Project 2: Cardiometabolic Disease and Risk Factors Among Older Adults in Sub-Saharan Africa Cardiovascular disease (CVD) has become the leading cause of death globally as a result of epidemiologic, social, and economic transitions globally. These transitions are at a relatively early stage in Sub-Saharan Africa (SSA), with the countries under study at different stages and experiencing contrasting trajectories. The purpose of this project is to establish cohorts of persons aged 50 and over in rural South Africa, Ghana, and Tanzania and, in doing so, characterize the changing rates, causes, and consequences of cardiometabolic disorders among older people in African settings undergoing demographic transition. Reliable data on baseline levels of chronic cardiometabolic disease (CMD) such as CVD and diabetes in older ages are extremely limited in rural SSA but understanding the rate of change in CMD is critical for social and health policy planning. Effective follow-up of participants and collection of self-reported health status and clinic and hospital services as well as established biomarkers and verbal autopsies will lead to a comprehensive understanding of the complex biologic, behavioral, demographic, and socioeconomic factors causing increasing death and associated risk from cardiovascular and metabolic disorders. Our long term goal is to enrich the INDEPTH cohort studies systems in Ghana,.South Africa and Tanzania so they can be used to plan health and social services to identify high risk individuals who can benefit from simple interventions to reduce CMD morbidity and mortality. Our overall project objective is to establish a baseline of key traditional and novel CMD risk factors, assess trajectories of select risk factors, and test whether easily identified and modifiable risk factors predict future mortality in African populations 50 and over in diverse settings where infectious disease including HIV/AIDS is prominent.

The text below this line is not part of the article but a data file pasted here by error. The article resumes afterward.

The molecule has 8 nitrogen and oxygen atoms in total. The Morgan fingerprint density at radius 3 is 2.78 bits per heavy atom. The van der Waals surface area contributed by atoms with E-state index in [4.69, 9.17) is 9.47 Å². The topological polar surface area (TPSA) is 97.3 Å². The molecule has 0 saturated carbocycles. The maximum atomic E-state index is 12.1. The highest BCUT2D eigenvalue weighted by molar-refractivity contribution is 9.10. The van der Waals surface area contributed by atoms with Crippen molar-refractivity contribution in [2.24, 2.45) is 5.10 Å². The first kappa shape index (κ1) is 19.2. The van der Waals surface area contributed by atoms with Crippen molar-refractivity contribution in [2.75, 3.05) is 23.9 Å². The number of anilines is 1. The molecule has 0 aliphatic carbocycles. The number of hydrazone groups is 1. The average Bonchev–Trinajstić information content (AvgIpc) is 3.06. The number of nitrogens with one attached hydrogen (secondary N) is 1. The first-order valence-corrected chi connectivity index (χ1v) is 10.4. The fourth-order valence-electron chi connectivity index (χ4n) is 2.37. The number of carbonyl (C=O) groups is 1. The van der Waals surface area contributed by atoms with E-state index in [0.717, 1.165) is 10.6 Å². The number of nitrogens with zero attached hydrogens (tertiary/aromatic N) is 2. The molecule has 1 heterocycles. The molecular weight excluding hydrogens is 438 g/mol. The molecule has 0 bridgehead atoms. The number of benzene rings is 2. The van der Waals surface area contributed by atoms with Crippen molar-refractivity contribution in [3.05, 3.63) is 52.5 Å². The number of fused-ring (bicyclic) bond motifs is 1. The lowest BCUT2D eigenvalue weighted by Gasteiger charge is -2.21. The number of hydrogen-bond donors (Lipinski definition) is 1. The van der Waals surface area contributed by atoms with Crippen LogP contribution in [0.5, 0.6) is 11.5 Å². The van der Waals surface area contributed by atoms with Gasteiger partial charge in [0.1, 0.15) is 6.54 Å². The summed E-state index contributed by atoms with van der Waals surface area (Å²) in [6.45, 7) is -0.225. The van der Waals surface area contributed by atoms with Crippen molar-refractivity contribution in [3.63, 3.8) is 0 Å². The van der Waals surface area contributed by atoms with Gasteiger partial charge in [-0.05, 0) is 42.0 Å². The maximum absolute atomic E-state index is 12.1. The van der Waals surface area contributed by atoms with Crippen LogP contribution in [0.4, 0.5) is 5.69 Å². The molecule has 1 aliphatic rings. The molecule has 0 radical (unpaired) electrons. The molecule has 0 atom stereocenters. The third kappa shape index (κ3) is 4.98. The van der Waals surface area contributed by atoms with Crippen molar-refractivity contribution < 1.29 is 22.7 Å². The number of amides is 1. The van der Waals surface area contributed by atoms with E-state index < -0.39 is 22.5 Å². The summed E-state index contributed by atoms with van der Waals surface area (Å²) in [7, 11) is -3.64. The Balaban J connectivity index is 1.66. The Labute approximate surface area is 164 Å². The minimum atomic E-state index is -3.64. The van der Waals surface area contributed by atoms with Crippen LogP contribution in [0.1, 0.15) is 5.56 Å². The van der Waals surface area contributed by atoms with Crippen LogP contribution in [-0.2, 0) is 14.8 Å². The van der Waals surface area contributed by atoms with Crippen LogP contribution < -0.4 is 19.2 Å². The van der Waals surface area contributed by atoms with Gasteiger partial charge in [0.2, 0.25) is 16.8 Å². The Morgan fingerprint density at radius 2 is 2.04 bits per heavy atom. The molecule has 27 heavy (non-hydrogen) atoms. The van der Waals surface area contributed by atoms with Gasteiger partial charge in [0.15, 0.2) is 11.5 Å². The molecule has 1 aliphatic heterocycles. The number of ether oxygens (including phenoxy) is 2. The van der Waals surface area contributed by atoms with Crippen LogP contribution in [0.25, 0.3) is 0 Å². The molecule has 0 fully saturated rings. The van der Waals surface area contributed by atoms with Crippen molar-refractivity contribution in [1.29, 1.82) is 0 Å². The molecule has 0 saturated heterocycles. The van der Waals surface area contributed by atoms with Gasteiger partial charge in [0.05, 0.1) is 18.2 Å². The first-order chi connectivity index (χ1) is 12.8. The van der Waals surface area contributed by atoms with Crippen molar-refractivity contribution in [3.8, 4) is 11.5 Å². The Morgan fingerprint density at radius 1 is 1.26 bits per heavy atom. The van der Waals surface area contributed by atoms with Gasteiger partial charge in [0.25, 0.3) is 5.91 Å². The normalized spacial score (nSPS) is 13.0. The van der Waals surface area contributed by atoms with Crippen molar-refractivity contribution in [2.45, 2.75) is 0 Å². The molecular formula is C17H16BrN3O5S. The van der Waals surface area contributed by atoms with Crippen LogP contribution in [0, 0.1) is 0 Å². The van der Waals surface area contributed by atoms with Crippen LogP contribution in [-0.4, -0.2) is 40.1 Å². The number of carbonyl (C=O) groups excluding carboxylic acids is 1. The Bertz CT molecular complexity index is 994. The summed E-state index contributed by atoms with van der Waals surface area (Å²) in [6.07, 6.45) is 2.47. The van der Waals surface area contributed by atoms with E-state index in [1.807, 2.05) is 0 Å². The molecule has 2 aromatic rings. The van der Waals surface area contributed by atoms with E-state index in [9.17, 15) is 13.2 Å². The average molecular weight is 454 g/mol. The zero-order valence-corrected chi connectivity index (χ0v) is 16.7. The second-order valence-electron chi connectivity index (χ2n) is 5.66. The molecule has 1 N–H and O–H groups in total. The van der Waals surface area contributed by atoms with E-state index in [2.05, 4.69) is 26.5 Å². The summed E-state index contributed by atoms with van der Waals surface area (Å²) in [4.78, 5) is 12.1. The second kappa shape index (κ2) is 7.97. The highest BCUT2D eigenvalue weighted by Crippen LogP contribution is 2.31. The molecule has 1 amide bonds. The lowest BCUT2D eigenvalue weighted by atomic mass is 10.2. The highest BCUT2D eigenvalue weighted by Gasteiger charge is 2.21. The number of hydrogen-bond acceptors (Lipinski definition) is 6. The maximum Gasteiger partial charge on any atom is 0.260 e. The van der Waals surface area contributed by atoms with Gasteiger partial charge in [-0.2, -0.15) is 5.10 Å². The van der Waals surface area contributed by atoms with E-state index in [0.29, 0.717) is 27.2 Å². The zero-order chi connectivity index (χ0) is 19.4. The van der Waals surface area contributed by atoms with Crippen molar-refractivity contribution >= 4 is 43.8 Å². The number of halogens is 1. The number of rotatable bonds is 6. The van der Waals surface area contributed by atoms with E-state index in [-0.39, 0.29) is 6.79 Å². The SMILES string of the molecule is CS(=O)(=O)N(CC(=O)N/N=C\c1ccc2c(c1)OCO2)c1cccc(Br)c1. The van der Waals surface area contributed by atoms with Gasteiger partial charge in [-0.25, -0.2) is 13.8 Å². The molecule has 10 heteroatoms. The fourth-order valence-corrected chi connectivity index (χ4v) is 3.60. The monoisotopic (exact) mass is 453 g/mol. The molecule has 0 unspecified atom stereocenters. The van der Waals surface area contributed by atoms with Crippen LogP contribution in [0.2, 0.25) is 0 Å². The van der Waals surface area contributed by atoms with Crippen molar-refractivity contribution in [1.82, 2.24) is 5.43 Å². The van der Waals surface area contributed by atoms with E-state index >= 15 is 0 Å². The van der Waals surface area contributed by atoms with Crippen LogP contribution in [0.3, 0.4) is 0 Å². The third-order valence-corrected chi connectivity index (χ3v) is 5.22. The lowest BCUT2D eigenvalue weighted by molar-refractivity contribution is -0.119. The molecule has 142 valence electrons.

The specific aims of Project 2 are: 1. To compare baseline prevalence of risk factors and advanced CMD across 3 SSA communifies 2. To establish trajectories and patterns of change in traditional and novel CMD risk factors and established CVD 3. To develop models to assess the association between traditional and novel biologic risk factors, social and environmental risk factors, and CVD mortality in areas of differential HIV prevalence.
This project provides a unique opportunity to generate much-needed comparative data and understanding on this largely overlooked community and will be a major advance in the depth of evidence available to inform health systems development, including health promotion, and social policy towards the care and support of older adults in Sub-Saharan countries undergoing complex epidemiological and demographic transitions. Finally, development of a simple screening tool for cardiometabolic disease that is made up of easily obtainable non-lab based risk markers and combines biological, social, economic and environmental factors offers a novel and cost-saving approach for identifying cardiometabolic risk.
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